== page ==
Languages of Limited Diffusion

The mission of the Languages of Lesser Diffusion (LLD) work group is to support trainers working with interpreters of languages of limited diffusion.  Their focus includes, but is not limited to, the identification of resources, as well as information and guidance on dealing with language proficiency testing, help developing technical terminology, and supporting interpreting students who speak LLDs, including those for which there is no written form or only minimal diffusion of a written form. If you have resources to contribute to the data base, if you want to comment on a listed resource or if you have other questions or comments, please contact us at: lld@ncihc.org

The Languages of Limited Diffusion (LLD) Workgroup is developing a Resource Data Base for the use of interpreter trainers in need of a range of resources such as Web sites, dictionaries, glossaries and others. We will update the LLD Resource Data Base monthly. To search the EXCEL data base use ctrl f and type your key word like 'Arabic' or 'kidney'.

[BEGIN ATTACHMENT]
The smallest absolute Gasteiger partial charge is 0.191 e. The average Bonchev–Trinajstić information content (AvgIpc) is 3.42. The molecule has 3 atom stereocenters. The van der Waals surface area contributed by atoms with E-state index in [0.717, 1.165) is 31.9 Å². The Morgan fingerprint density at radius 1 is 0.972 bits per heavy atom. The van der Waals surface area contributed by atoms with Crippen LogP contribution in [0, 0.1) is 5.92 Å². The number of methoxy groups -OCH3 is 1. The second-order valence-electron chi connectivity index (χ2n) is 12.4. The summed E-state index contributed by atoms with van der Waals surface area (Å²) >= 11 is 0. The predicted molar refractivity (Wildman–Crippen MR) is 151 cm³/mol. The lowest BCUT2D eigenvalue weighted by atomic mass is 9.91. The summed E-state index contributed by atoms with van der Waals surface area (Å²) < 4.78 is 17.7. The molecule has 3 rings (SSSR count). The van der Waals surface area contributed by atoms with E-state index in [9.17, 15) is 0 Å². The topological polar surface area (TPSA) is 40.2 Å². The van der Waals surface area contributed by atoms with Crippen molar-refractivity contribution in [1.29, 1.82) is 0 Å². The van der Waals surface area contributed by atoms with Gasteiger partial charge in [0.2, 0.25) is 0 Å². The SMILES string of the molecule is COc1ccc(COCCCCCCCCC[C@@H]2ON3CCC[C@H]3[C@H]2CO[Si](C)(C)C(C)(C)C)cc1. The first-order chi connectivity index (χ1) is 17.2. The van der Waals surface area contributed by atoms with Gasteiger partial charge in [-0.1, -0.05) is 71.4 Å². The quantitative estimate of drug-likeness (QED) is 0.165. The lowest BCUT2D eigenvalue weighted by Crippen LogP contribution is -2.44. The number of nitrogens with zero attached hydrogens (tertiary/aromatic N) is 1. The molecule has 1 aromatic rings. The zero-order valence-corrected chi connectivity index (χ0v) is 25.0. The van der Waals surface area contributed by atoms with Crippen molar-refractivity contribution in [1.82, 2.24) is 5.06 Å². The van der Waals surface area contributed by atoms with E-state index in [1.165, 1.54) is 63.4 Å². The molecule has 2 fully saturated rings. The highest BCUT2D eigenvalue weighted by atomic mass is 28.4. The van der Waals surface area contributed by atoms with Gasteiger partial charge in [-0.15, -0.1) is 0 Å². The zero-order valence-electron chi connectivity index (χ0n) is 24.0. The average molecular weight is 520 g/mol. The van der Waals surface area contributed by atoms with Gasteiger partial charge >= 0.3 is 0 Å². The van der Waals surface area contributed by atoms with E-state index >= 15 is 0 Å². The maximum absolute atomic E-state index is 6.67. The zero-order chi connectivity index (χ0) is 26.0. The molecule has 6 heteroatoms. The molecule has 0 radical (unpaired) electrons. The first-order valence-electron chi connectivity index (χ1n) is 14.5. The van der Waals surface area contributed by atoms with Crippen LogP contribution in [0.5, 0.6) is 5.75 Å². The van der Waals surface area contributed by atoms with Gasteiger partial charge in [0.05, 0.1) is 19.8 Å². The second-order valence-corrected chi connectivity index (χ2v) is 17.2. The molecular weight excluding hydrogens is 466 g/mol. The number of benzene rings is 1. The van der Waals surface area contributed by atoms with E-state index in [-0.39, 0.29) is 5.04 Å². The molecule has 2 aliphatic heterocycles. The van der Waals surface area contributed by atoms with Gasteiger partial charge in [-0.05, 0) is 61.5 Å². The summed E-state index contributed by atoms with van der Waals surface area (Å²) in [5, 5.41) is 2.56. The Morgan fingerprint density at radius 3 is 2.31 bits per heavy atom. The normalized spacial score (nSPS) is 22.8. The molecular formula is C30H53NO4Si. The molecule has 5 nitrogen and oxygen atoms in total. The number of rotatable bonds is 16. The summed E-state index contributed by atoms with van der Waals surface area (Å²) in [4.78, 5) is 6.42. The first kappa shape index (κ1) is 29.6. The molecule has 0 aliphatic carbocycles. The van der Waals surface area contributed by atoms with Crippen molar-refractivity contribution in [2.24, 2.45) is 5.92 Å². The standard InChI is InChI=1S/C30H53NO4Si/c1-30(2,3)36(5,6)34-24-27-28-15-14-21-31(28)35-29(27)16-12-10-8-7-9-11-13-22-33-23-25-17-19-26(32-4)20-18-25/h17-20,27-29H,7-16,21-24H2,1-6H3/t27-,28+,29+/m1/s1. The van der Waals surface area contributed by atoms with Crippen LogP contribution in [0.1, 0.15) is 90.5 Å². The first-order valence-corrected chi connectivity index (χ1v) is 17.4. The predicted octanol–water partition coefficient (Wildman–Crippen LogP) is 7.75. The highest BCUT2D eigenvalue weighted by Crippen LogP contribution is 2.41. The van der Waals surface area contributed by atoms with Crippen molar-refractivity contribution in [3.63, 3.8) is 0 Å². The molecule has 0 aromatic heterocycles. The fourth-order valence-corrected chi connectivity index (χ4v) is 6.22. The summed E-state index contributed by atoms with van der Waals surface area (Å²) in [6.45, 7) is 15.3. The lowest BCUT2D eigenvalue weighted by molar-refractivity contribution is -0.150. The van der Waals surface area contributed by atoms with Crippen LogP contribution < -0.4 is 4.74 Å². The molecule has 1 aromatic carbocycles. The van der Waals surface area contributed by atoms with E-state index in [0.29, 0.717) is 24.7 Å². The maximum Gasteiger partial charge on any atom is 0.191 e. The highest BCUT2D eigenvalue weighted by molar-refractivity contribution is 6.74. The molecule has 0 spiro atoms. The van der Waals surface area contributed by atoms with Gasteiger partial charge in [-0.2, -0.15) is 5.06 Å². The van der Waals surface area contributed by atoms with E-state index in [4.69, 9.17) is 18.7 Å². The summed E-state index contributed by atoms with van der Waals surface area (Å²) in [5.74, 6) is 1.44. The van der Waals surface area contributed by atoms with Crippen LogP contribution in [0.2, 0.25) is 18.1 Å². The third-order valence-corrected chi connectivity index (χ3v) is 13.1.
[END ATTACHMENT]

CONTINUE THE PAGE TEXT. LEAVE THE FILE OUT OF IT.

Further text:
Click here to access the Languages of Limited Diffusion Resource Data Base.

Our Database has a new feature!

  • We have linked resources that have been reviewed directly to their review for your convenience.
  • Resources with a “Review” companion have been identified as “This resource has been reviewed…” in the title column
  • PLEASE NOTE: The link will only be active once you download the file into your computer.

Click here for trainer tips

Click here for reviewed resources.

LLD Defined

Defining the term “languages of limited diffusion” (LLD) is a little harder than it looks because there are a variety of perspectives used when looking at LLDs.  Most broadly, an LLD is any language in a geographic area in the U.S.--like a city, county or region—where the population of speakers is relatively small.  A specific language like French may be an LLD in Ames, Iowa but not in New York City.  Another way to look at LLD is that a language has only a small population in its country of origin. A language like Munduruku is an example of this perspective.  LLDs can be further subdivided between languages with a rich history of writing and many available resources (dictionaries, grammars, medical books) in contrast to groups without this as well as low levels of literacy and education for the speakers.